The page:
The most popular library to create GUI in Python is Tkinter, which is a part of standard Python installation. Tkinter is a mature and stable tool, widely ported and relatively easy to learn. However, it is also quite old with many drawbacks, among them, it has a limited set of widgets. Although the simplistic model is easy to learn, Tkinter also becomes cumbersome with more complex interfaces. Above all, it does not support mobile and web application development.
Having a traditional desktop application developed in Tkinter, we want to adapt it to modern standards by implementing a web GUI. However, migration can be a time-consuming task. One of the approaches is to make it an evolutionary process, i.e. we allow situations where we will have both a desktop and a web application at the same time. This enables developers to gradually replace desktop windows with web controls what allows them to avoid working with two versions of an application (Tkinter and Flask). In such a case, both GUI modules will cooperate and communicate with each other. After the final Flask version is ready, we can remove unnecessary Tkinter code.
Below, I present a draft of such an approach. Both GUIs, represented by the functions tk_main and flask_main, have to be in separate threads. To reduce the number of threads, we can reuse the main thread and assign to it the Tkinter GUI. For the Flask GUI, we create a new thread (see e.g. here for information about Python threads). In the Tkinter part, represented by the TkApp class, we define a button that clicked opens a web browser with a Flask webpage. Simultaneously, we pass an argument to a Flask through a global variable, which is a bit cumbersome but I strived for simplicity in this example. After running the example, we can use at the same time both GUIs – a useful feature while migrating our application. In case something goes wrong with your new Flask window – you have still a Tkinter backup what makes the application always usable.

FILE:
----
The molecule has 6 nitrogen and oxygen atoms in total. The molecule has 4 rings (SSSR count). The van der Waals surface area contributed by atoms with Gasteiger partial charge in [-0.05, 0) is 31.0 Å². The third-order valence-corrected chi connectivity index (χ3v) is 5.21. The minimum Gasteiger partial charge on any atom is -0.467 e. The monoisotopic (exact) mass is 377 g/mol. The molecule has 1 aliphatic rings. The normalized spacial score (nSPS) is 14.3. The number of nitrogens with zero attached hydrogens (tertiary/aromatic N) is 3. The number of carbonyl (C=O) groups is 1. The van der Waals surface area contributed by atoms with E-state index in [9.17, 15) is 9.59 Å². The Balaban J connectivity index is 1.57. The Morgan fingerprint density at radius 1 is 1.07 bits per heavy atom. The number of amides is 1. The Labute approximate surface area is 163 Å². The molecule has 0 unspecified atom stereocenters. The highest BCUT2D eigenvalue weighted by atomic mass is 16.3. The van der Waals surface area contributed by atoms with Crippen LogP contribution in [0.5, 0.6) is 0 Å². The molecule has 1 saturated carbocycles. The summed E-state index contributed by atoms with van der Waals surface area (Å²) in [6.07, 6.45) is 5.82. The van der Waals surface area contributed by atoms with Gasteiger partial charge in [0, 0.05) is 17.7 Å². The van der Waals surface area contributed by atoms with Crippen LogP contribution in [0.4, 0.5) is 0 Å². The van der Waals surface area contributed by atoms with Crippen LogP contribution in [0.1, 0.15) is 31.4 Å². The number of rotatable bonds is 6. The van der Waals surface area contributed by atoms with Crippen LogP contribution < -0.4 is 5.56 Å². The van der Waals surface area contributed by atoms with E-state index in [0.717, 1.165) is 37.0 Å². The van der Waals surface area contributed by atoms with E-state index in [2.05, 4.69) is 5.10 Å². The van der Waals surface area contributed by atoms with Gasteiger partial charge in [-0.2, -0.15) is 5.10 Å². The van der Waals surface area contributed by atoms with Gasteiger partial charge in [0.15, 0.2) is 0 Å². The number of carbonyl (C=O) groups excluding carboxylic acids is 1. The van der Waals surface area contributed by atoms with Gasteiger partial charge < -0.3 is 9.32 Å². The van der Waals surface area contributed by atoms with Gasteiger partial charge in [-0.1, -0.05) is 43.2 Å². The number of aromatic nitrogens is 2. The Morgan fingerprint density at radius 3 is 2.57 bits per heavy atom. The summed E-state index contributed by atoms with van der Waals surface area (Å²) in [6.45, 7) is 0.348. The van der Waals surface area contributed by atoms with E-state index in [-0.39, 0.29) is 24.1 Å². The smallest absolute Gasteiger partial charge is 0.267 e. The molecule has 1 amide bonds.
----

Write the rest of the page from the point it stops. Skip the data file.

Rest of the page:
In the next step, we will migrate an exemplary Tkinter widget — listbox. Let’s start with a messy code which mixed up computation and data presentation.
This code is working but is written against the principles of software engineering. To be ready to migrate i.e. replace the Tkinter with HTML GUI, we must extract the code responsible for displaying data. The GUI functionality should take care only of data presentation and keep away from data processing.
After some cleanup, we divided the functionality of our code into functions prepare_data, process_data and show_data. These are simple functions which model usual task of some applications: they acquire data, process it and display the results. The functions exchange data using cursor or list structures. The changes add some complexity to the code, but also makes it easier to introduce changes or allow for more efficient testing. Now we are ready to add the Flask part which consists of the class FlaskMyForm and the function flask_index. The FlaskMyForm represents a form which groups HTML controls but in our simple case, it has only one migrated widget SelectField. The function flask_index takes care of feeding the SelectField with data and rendering it on a website.
So, we have migrated a single widget. We don’t need to make changes in the rest of the code responsible for data communication and processing. Using this approach – separation GUI components from business logic, we can migrate the whole GUI replacing component by component.